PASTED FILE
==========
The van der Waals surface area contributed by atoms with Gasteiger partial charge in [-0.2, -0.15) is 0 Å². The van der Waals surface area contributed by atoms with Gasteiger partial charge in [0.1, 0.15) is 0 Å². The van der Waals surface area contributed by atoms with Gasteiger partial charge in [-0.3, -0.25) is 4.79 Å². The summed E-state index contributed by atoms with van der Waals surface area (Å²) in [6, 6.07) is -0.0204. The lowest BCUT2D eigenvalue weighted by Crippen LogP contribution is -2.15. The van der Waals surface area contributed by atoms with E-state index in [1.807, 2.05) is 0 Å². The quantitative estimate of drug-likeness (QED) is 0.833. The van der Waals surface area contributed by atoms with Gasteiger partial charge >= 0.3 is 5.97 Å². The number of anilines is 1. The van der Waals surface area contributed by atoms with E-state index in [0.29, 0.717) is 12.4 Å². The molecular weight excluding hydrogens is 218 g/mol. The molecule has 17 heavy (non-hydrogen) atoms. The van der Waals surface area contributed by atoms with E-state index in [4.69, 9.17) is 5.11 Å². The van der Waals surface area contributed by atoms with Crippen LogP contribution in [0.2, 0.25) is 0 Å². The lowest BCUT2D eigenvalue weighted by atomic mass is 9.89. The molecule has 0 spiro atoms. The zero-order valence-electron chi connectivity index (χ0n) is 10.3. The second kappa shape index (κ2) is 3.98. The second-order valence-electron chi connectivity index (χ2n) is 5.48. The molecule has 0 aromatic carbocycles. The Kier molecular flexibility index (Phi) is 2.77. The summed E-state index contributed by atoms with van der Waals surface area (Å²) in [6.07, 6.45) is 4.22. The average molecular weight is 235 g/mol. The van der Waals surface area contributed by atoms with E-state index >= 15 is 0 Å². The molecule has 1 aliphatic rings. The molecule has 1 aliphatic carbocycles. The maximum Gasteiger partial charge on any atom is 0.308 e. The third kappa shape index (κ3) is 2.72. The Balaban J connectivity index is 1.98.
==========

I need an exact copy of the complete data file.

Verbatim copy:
The van der Waals surface area contributed by atoms with Gasteiger partial charge in [-0.2, -0.15) is 0 Å². The van der Waals surface area contributed by atoms with Gasteiger partial charge in [0.1, 0.15) is 0 Å². The van der Waals surface area contributed by atoms with Gasteiger partial charge in [-0.3, -0.25) is 4.79 Å². The summed E-state index contributed by atoms with van der Waals surface area (Å²) in [6, 6.07) is -0.0204. The lowest BCUT2D eigenvalue weighted by Crippen LogP contribution is -2.15. The van der Waals surface area contributed by atoms with E-state index in [1.807, 2.05) is 0 Å². The quantitative estimate of drug-likeness (QED) is 0.833. The van der Waals surface area contributed by atoms with Gasteiger partial charge >= 0.3 is 5.97 Å². The number of anilines is 1. The van der Waals surface area contributed by atoms with E-state index in [0.29, 0.717) is 12.4 Å². The molecular weight excluding hydrogens is 218 g/mol. The molecule has 17 heavy (non-hydrogen) atoms. The van der Waals surface area contributed by atoms with E-state index in [4.69, 9.17) is 5.11 Å². The van der Waals surface area contributed by atoms with Crippen LogP contribution in [0.2, 0.25) is 0 Å². The lowest BCUT2D eigenvalue weighted by atomic mass is 9.89. The molecule has 0 spiro atoms. The zero-order valence-electron chi connectivity index (χ0n) is 10.3. The second kappa shape index (κ2) is 3.98. The second-order valence-electron chi connectivity index (χ2n) is 5.48. The molecule has 0 aromatic carbocycles. The Kier molecular flexibility index (Phi) is 2.77. The summed E-state index contributed by atoms with van der Waals surface area (Å²) in [6.07, 6.45) is 4.22. The average molecular weight is 235 g/mol. The van der Waals surface area contributed by atoms with E-state index >= 15 is 0 Å². The molecule has 1 aliphatic rings. The molecule has 1 aliphatic carbocycles. The maximum Gasteiger partial charge on any atom is 0.308 e. The third kappa shape index (κ3) is 2.72. The Balaban J connectivity index is 1.98.